On Christmas day the passengers of a plane bound for Detroit narrowly missed a catastrophe. At this time there is still much that is unknown about the attempted act of terrorism, the culprit, or his affiliations. But one thing is clear: It is all the Republican’s fault.
Is that too hyperbolic an assertion so soon after the incident occurred? Of course it is. But that hasn’t stopped Republicans from asserting that very same claim against Democrats with all seriousness. In a cynical and self-serving search for blame, it only took a few hours for Republicans to start throwing charges at President Obama.
Rep. Pete Hoekstra (R-MI) was asked Sunday if it was fair to blame Obama. Without hesitation he answered, “Yeah, I think it really is.” Sen. Jim DeMint (R-SC) fingered the unionization of airport security workers and the closing of Gitmo, along with the standard allusion to appeasement. And scads of right-wing bloggers piled on the Transportation Security Administration and Homeland Security Secretary, Janet Napolitano.
A closer look at the circumstances preceding the attempted attack paint an entirely different picture. For instance it is DeMint who has been personally blocking the President’s TSA chief appointment for months. House Republicans, including most of their leadership, just voted against funding for explosives detection systems and other aviation security measures. And the House recently passed a Republican-authored bill to ban the use of the full-body scanners that many are claiming could have prevented this incident.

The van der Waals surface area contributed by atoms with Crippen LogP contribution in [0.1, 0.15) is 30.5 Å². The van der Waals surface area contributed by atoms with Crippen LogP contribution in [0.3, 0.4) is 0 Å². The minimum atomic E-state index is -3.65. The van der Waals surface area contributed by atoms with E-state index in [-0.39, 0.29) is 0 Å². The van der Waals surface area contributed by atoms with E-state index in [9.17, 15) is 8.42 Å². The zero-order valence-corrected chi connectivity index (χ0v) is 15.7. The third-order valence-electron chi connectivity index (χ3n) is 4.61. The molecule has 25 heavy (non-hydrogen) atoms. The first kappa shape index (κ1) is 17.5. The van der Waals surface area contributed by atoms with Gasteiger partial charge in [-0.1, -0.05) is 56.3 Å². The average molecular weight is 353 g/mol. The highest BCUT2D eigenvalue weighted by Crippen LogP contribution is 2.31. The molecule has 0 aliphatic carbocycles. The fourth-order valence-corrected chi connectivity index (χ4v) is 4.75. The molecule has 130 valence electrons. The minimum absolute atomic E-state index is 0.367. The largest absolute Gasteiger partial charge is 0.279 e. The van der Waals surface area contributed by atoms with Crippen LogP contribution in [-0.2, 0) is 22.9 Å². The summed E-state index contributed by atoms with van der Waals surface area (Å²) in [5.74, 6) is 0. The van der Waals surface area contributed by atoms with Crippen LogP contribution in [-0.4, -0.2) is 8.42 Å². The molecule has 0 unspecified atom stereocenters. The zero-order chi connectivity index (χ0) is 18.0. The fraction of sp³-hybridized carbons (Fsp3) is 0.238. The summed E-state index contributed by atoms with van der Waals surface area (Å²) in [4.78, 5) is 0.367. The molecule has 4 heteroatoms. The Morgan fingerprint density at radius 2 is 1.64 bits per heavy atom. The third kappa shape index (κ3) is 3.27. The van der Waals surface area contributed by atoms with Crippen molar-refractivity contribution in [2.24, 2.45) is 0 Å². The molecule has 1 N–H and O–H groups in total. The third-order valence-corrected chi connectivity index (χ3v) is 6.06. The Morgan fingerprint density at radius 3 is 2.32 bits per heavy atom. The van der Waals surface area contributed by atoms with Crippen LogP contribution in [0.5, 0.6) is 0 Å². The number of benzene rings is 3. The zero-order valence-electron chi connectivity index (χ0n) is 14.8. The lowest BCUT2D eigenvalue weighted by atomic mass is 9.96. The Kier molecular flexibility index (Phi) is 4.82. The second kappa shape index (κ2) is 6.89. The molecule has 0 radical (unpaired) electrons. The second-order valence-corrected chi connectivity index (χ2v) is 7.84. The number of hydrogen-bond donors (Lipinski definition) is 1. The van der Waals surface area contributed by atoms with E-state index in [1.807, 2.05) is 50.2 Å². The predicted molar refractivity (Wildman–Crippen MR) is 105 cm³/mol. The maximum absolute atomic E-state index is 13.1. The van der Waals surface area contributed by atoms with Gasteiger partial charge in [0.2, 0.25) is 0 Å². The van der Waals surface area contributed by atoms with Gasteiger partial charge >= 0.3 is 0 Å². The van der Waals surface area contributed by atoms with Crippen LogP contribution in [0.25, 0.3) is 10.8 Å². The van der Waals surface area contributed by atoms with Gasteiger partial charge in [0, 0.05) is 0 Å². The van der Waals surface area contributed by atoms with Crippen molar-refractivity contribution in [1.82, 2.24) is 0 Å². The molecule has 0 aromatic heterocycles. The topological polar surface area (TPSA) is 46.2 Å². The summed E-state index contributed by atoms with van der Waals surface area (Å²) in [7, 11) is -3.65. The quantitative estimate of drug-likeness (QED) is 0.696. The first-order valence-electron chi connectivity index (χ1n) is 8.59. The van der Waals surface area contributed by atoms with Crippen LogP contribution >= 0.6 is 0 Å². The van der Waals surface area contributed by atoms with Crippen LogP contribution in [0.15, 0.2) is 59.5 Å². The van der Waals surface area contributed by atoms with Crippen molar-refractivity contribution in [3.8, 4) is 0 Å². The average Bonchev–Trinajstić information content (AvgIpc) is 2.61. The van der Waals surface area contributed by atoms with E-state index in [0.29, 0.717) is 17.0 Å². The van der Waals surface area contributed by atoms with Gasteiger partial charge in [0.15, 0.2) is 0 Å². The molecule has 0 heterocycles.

The most damning evidence of the Republicans guilt is seen in the rhetoric they’ve employed for many months that casts Obama as weak and our nation as more vulnerable than ever. They seem to be signaling to Al Qaeda that now is the time to strike. Take note of what Dick Cheney said about this five years ago:
“Terrorist attacks are not caused by the use of strength; they are invited by the perception of weakness.”
And ever since Obama took office Cheney and other Republican officeholders and pundits have been striving to manufacture such a perception. Some examples:
Cheney: It is recklessness cloaked in righteousness and would make the American people less safe.
Mitt Romney: It’s the very kind of thinking that left America vulnerable to the attacks of Sept. 11th.
Joe Scarborough (MSNBC): I knew by the second day that America was less safe.
Laura Ingraham (Fox News): I think you can make a pretty compelling case that we’re less safe today.
John Boehner: I think this is a pre-9/11 mentality, and I think it’ll make our nation less safe.
Karl Rove: They’re doing the wrong thing for our country, they’re doing the wrong thing for our men and women in uniform, and they’re making us less safe.
David Gregory (Meet the Press): But do you agree with the vice president when he says that the country is less safe under President Obama?
Newt Gingrich: Absolutely.
In other words, “Come on down, Al Qaeda. The door’s wide open and we’re sitting here playing tiddlywinks.” I first asked this question last May:
“How does announcing to the terrorists that they believe our nation is becoming weaker make us safer? Do they even care? Are they just pasting a big bulls eye on America and hoping for an ‘I told you so’ moment?”
It appears from the Republican’s response to this latest incident of terrorism that my speculation was sadly on target. It appears that the only things the right are interested in are bashing Democrats, announcing alleged security flaws, and gloating when the unthinkable (almost) happens. That is not a recipe for national security. And if they don’t cut it out, they are going to regret the consequences which will be tragic and entirely their fault.